Is Bottomless Brunch Illegal In Your State? These States Have Banned Happy Hours And Two For One Drink Deals, Too

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We know it as "bottomless brunch," but the government knows it as a "low-price, high-volume drink special" — and believe it or not, it's prohibited in a whole bunch of states. The deals we fondly know as happy hour, free birthday drinks, and two-for-one drinks all fall under the "low-price, high-volume alcohol" category, and states like Alaska, Delaware, Illinois, Maine, and Massachusetts have banned the majority of those drink offers. So, is bottomless brunch legal in your state?

Firstly — why all the bans? Well, alcohol-related deaths are one of the leading causes of death in the United States, and can happen in a number of ways. Drunk-driving, intoxicated violence, and accidental deaths are strongly correlated with consuming a lot of alcohol (we'll put this in layman's terms: getting drunk.) Put simply, the cheaper the alcohol, the greater the risk you'll drink more, and thus your risk of those potentially-dangerous activities leaps. 

So, it makes sense that states would try to limit your ability to drink a lot, really fast, for really cheap. Nearly every state has a law that prohibits serving visibly drunk people, and just over half of states don't allow some form of "low-price, high-volume drink special." So what about your state?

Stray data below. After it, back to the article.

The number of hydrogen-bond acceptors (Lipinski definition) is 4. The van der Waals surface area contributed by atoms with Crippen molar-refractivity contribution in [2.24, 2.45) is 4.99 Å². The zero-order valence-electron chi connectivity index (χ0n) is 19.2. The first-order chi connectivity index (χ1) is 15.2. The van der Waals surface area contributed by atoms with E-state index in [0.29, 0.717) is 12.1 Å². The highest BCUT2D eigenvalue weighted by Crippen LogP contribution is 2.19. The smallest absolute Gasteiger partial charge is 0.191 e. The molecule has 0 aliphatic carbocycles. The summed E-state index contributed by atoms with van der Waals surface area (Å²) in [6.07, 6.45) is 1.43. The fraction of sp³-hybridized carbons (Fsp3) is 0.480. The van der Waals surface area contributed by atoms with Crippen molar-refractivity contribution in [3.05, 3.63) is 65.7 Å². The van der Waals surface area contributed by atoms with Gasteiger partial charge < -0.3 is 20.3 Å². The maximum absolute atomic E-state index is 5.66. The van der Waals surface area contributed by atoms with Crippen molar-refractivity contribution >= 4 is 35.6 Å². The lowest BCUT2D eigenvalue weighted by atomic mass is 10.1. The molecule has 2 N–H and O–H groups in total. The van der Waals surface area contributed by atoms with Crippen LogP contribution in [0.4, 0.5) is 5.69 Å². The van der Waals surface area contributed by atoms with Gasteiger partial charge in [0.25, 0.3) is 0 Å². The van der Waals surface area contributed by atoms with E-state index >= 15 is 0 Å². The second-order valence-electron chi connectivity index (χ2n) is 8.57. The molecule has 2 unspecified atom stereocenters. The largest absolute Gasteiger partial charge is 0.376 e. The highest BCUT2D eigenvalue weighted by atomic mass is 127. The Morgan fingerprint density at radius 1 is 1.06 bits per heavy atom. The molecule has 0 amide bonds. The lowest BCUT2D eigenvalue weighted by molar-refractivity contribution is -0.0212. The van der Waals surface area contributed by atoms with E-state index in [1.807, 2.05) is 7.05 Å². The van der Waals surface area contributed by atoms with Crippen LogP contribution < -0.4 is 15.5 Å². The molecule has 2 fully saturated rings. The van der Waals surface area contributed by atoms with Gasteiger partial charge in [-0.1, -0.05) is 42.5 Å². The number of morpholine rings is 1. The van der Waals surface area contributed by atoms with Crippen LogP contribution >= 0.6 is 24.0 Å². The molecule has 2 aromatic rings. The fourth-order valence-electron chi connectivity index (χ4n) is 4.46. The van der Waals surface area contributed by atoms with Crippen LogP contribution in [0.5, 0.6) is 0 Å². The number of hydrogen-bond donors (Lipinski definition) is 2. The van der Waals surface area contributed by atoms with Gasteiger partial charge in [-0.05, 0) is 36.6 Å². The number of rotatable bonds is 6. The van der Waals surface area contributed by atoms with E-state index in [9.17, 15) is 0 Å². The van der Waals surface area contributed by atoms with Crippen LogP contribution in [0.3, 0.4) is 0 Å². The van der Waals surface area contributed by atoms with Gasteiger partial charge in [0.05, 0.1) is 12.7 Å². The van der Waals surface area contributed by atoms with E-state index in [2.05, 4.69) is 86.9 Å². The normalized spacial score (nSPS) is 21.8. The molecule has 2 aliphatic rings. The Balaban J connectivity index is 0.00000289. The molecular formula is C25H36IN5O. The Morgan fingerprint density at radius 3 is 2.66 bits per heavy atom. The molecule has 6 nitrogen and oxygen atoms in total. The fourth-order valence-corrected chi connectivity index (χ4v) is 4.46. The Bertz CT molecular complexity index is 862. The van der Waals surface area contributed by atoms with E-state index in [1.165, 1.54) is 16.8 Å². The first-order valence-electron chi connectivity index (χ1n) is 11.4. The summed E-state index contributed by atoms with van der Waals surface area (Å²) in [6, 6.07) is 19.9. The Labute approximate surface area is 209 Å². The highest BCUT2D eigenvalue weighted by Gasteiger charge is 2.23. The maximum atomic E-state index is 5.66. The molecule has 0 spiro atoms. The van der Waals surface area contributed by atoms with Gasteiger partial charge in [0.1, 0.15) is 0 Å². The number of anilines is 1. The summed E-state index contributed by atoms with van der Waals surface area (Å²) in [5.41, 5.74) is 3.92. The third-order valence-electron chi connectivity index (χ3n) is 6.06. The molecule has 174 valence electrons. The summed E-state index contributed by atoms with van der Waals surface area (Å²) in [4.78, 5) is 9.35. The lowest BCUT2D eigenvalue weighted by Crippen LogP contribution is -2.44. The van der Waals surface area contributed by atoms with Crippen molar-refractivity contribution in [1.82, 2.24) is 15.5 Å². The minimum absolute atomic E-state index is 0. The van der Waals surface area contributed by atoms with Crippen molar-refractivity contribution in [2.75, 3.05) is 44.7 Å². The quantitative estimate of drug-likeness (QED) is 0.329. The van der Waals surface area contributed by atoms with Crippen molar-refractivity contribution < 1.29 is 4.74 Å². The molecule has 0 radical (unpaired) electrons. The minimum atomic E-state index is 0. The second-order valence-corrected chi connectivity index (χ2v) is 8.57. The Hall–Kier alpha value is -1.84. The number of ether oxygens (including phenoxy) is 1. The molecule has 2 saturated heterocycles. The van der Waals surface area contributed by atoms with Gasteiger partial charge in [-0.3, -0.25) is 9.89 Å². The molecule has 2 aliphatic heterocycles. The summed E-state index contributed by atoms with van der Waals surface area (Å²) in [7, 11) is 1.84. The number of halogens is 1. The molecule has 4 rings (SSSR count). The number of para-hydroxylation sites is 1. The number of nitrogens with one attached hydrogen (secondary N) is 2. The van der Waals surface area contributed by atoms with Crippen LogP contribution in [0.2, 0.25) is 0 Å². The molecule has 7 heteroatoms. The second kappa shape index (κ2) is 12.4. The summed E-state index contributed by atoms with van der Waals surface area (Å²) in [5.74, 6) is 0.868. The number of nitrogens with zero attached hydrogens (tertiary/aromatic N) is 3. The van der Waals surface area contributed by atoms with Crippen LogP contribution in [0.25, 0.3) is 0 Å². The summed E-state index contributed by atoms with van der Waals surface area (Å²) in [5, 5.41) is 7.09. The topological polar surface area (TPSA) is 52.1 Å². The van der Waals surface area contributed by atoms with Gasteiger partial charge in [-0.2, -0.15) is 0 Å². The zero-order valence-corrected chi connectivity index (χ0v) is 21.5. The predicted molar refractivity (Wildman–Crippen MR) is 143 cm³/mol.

According to a research report by the Department of Transportation:

  • The 27 states that prohibit some variation of happy hour or drink offers are: Alabama, Alaska, Arizona, Connecticut, Delaware, Illinois, Indiana, Kansas, Louisiana, Maine, Massachusetts, Michigan, Nebraska, New York, New Jersey, New Mexico, North Carolina, Oklahoma, Pennsylvania, Rhode Island, South Carolina, Tennessee, Vermont, Virginia, and Washington.
  • The 10 states that prohibit free beverages: Alaska, Kansas, Maine, Massachusetts, New York, New Mexico, Rhode Island, South Carolina, Tennessee, Virginia.
  • The 16 states that prohibit additional servings until the buyer has finished their drink: Alaska, Arizona, Connecticut, Illinois, Indiana, Maine, Massachusetts, New Mexico, Ohio, Oklahoma, Pennsylvania, Rhode Island, Tennessee, Texas, Vermont, and Virginia.
  • The 18 states that prohibit reduced-price drinks at a specific date or time: Alabama, Alaska, Delaware, Illinois, Indiana, Kansas, Louisiana, Maine, Massachusetts, New Mexico, North Carolina, Ohio, Oklahoma, Pennsylvania, Rhode Island, South Carolina, Tennessee, Texas, Virginia, and Washington.
  • The 23 states that prohibit "bottomless brunches" and any other unlimited drink deal for a fixed price and time: Alabama, Alaska, Arizona, Connecticut, Delaware, Illinois, Kansas, Louisiana, Maine, Massachusetts, Michigan, Nebraska, New Jersey, New Mexico, New York, North Carolina, Ohio, Oklahoma, Pennsylvania, Rhode Island, Tennessee, Texas, and Virginia.

In fact, here's a graph.

And another, this one happy-hour-specific:

These bans may be on the books, but that doesn't mean they're necessarily enforced throughout the state: Just look at New York, which found out just Monday that bottomless brunch, a city staple, was actually completely prohibited. Many states have laws on the books that are rarely, if ever, enforced by lawmakers and cops.

Images: StopAlcoholAbuse.gov

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